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  1. #41
    resonance entropie's Avatar
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    I personally think of mbti as a very weak form of religion. The faculties are similiar, it can be a guidebook to understanding each others in a society that grows away from each other more and more.

    But still the most best way to find out about others will only be through own personal experience and the study of self. If one does never start with that in puberty, but instead directly starts to live after a foreign set of perception of the world, he not only endangers himself to become a drone in thought to this religion but also that he may have choosed a framework of thought that will never really fit the person he is.

    Best example for this is me, my mind goes crazy about discovering new things about me on a daily basis that presents me with ideas on what other type I could be. So I am caught in an endless loop of tought about my type, which became at a point so intense that I bored my friends so deeply with it that they thought I've lost it.

    Caught in the dangerous loop of possibilities is tho not the only issue, the other one is limitation. Tho I recently was introduced to the concept of shadow functions, which does widen the theory to such an extent that it looses its charme to be mistaken as a rulebook, I nevertheless can not accept the fact for example that one function is the strongest. Then again, shadow function theory doesnt demand that, therefore I can let go of that, but then I can let go of the whole system itself, cause if it has no rules no more and no borders, I can try to come to the same solutions the systems suggests thru own experience.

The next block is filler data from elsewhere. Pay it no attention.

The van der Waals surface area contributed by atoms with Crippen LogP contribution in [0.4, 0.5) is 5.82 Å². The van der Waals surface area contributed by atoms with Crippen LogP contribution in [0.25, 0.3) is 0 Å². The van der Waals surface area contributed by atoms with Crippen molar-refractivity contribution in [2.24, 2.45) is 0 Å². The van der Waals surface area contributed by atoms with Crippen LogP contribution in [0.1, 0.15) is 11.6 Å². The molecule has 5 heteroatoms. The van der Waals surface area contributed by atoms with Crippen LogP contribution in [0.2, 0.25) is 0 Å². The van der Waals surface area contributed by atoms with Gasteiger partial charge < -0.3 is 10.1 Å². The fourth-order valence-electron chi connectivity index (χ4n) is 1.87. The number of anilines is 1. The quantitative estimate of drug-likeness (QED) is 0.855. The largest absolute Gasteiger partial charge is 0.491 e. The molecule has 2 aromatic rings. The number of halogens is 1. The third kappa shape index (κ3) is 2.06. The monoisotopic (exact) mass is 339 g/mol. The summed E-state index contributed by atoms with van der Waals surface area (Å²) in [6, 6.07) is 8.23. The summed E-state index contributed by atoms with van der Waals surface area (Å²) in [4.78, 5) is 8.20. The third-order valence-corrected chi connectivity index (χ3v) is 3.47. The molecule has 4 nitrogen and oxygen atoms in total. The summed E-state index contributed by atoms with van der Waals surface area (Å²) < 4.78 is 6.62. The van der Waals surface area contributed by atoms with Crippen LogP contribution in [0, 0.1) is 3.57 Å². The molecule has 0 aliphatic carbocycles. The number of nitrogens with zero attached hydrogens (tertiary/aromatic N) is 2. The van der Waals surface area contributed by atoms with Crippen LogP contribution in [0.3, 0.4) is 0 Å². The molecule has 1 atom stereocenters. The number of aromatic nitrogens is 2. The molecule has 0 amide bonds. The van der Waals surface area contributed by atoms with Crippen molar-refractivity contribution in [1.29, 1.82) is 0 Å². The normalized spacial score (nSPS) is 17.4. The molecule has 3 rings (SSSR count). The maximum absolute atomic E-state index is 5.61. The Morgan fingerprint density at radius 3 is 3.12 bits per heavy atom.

I wont criticize mbti as a helpful tool for lonely souls, but it walks a dangerous line between mental sanity and insanity, like every moral or ethical guidebook
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  2. #42
    Senior Member edcoaching's Avatar
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    Yes, this forum often highlights ways to misuse the theory because many people here are self-taught with no exposure to the ethics of proper use of the theory, let alone how to use instruments, free or otherwise.

    It's like a knife. You can use one to cut out cancer or to murder.
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  3. #43
    Administrator highlander's Avatar
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    Quote Originally Posted by Victor View Post
    Yes, listening skills are essential. Sometimes called Active Listening or Empathy Training.

    However these skills don't come naturally to most of us and need to be taught and practised and practised.

    Whereas MBTI is easy, cheap and nasty and appeals to neurotic narcissism in most of us.

    So we might say, MBTI is in bad taste while listening skills are in good taste and are necessary to establish rapport.
    On second thought, it probably takes less effort to learn and apply active/effective listening skills than it takes to learn/apply typology of any kind. I have no idea why you can't use both at the same time however.

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  4. #44
    Senior Member Jaguar's Avatar
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    Quote Originally Posted by edcoaching View Post
    this forum often highlights ways to misuse the theory
    Indeed.

    "But with type theory, there are 16 normal ways to be"


  5. #45
    resonance entropie's Avatar